[Note 2] It is not disputed that the hospital is a "facility" under G. L. c. 123, § 1.
[Note 3] If the person has not been examined by a designated physician prior to his reception at the admitting facility, the person "shall receive such examination immediately after reception at such facility. For the purposes of this paragraph, 'immediately' shall mean within two hours and before the person has been classified as a patient or has been assigned to a bed or ward by the admitting staff. In the event that the designated physician on call at the facility is engaged in an emergency situation elsewhere, he or she shall conduct such an examination as soon as such emergency no longer requires his or her attention." 104 Code Mass. Regs. § 27.07(2) (2008).
[Note 4] This determination is quite different from the "reason to believe" standard set forth in G. L. c. 123, § 12 (a), required for restraint and application for hospitalization.
[Note 5] The Legislature delegated the task of defining the term "mental illness" to the Department of Mental Health (department). See G. L. c. 123, § 2. The term is defined as "a substantial disorder of thought, mood, perception, orientation, or memory which grossly impairs judgment, behavior, capacity to recognize reality or ability to meet the ordinary demands of life, but shall not include alcoholism or substance abuse." 104 Code Mass. Regs. § 27.05(1) (2006).
[Note 6] "The periods of time prescribed or allowed under [G. L. c. 123, § 12,] shall be computed pursuant to Rule 6 of the Massachusetts Rules of Civil Procedure." G. L. c. 123, § 12 (e). As such, the day that the person is admitted is not counted. See Mass. R. Civ. P. 6 (a), 365 Mass. 747 (1974).
[Note 7] A person admitted on conditional voluntary status is "in need of care and treatment," and is accepted by the superintendent, or head of the hospital, on a "voluntary basis." G. L. c. 123, § 10 (a). The superintendent, "in his discretion, may require [a conditional voluntary patient] to give three days written notice of [his or her] intention to leave or withdraw." Id. at § 11. See Acting Supt. of Bournewood Hosp. v. Baker, 431 Mass. 101 (2000).
[Note 8] In the case of an initial petition for commitment under G. L. c. 123, §§ 7 and 8, "the hearing shall be commenced within 5 days of the filing of the petition, unless a delay is requested by the person or his counsel. The periods of time prescribed or allowed under [this section] shall be computed pursuant to Rule 6 of the Massachusetts Rules of Civil Procedure." G. L. c. 123, § 7 (c). At the hearing, the facility must prove beyond a reasonable doubt that the person is mentally ill and that "the discharge of such person from a facility would create a likelihood of serious harm." Id. at § 8 (a). See Superintendent of Worcester State Hosp. v. Hagberg, 374 Mass. 271 , 276 (1978). In addition, the facility must demonstrate that no less-restrictive alternative to hospitalization is appropriate. Commonwealth v. Nassar, 380 Mass. 908 , 917-918 (1980).
[Note 9] The statutory scheme does not allow recovery by persons involuntarily restrained or committed. G. L. c. 123, § 22 ("Physicians [and other designated medical providers] shall be immune from civil suits for damages for restraining, transporting, applying for the admission of or admitting any person to a facility . . . if the physician [or other designated medical provider] acts pursuant to this chapter").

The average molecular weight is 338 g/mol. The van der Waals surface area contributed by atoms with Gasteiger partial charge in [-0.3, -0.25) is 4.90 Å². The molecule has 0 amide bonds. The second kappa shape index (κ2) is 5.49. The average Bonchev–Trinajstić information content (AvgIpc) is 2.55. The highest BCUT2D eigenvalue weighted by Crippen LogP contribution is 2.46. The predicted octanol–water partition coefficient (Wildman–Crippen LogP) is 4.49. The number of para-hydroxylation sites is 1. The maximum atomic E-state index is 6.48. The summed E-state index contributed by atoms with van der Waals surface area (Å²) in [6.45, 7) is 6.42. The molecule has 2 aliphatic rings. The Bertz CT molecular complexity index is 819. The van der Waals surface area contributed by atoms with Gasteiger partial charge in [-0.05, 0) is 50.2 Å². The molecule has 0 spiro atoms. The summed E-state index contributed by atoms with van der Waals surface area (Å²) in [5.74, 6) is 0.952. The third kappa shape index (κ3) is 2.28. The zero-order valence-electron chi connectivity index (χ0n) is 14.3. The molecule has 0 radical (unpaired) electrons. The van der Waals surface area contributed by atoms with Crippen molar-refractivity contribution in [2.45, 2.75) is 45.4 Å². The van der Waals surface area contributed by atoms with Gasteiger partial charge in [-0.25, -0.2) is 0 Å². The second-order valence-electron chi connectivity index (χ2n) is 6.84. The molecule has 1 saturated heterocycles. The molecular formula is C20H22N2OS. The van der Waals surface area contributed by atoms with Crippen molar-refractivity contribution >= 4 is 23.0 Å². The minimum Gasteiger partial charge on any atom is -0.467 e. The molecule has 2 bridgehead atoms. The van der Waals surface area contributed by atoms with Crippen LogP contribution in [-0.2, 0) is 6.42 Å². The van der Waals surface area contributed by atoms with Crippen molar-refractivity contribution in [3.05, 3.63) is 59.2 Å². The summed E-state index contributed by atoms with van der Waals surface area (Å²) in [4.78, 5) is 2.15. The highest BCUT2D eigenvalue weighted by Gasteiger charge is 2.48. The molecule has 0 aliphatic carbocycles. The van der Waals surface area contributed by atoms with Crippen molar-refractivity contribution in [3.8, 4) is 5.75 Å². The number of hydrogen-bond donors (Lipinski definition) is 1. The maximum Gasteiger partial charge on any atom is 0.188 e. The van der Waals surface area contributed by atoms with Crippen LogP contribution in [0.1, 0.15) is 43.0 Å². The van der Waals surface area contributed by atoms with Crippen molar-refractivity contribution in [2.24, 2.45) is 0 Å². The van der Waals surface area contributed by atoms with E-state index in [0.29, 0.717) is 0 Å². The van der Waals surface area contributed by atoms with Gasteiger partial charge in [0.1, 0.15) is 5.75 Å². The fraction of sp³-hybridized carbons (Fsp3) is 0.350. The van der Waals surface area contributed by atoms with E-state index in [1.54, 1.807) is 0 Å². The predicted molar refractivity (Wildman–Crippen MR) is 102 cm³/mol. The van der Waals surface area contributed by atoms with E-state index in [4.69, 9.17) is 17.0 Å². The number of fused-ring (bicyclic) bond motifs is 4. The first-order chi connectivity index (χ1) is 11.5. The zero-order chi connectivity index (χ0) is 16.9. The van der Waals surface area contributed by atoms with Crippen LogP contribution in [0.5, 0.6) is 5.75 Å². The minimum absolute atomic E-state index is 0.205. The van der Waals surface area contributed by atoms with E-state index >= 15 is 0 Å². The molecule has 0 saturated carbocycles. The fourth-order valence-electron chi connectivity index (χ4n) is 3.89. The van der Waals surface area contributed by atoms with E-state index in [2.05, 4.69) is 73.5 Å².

[Note 10] Magrini arrived at the hospital on the evening of Thursday, June 8, 2006. The examining physician completed the application for a temporary involuntary commitment under G. L. c. 123, § 12 (a), at about 10:15 P.M. that evening. A few hours later, at 1 A.M., on Friday, June 9, the examining physician completed and signed the authorization under G. L. c. 123, § 12 (b), to admit Magrini.
[Note 11] The hospital points out that, even if it had timely filed its petition, the hearing scheduled for June 20 did fall within the prescribed time frame for hearings on petitions for involuntary commitments pursuant to G. L. c. 123, §§ 7 and 8. See G. L. c. 123, § 7.
[Note 12] The attending psychiatrist was not the same physician who had examined and admitted Magrini on June 8 and June 9.
[Note 13] These other circumstances do not include a challenge to the substance of the designated physician's actual "determin[ation] that failure to hospitalize such person would create a likelihood of serious harm by reason of mental illness," G. L. c. 123, § 12 (b), first par., because the Legislature has already established an appropriate time to challenge that determination, namely, at the hearing afforded to a person when the hospital is seeking the person's continued commitment beyond the three-day hospitalization. G. L. c. 123, §§ 7, 8. See note 8, supra. See also Wolfe v. Gormally, 440 Mass. 699 , 704 (2004) (statute is to be construed to give effect to all its provisions so no part will be inoperative).
[Note 14] This is not to say that a hospital could never recommit a person on a temporary basis. The statutory scheme does not prohibit such action, but that issue is not before us.
[Note 15] Concerns over an inundation of frivolous requests do not appear to be valid, as statistics produced by the department show that, over a six-year period, there have been 41,140 temporary commitments under § 12 (b) and only 279 emergency hearing requests.
[Note 16] Suggestions made in internal transmittals or memoranda from the Chief Justice of the District Court regarding commitment proceedings are just that. Cf. Eagle-Tribune Publ. Co. v. Clerk-Magistrate of the Lawrence Div. of the Dist. Court Dep't, 448 Mass. 647 , 648 n.4 (2007), quoting Commonwealth v. Clerk-Magistrate of the W. Roxbury Div. of the Dist. Court Dep't, 439 Mass. 352 , 357 (2003) ("While lacking the force of law or rules, the Standards of Judicial Practice [regarding complaint procedure] . . . are 'administrative regulations promulgated by the Chief Justice of the District Court that [are] treated as statements of desirable practice' to be followed in the District Courts").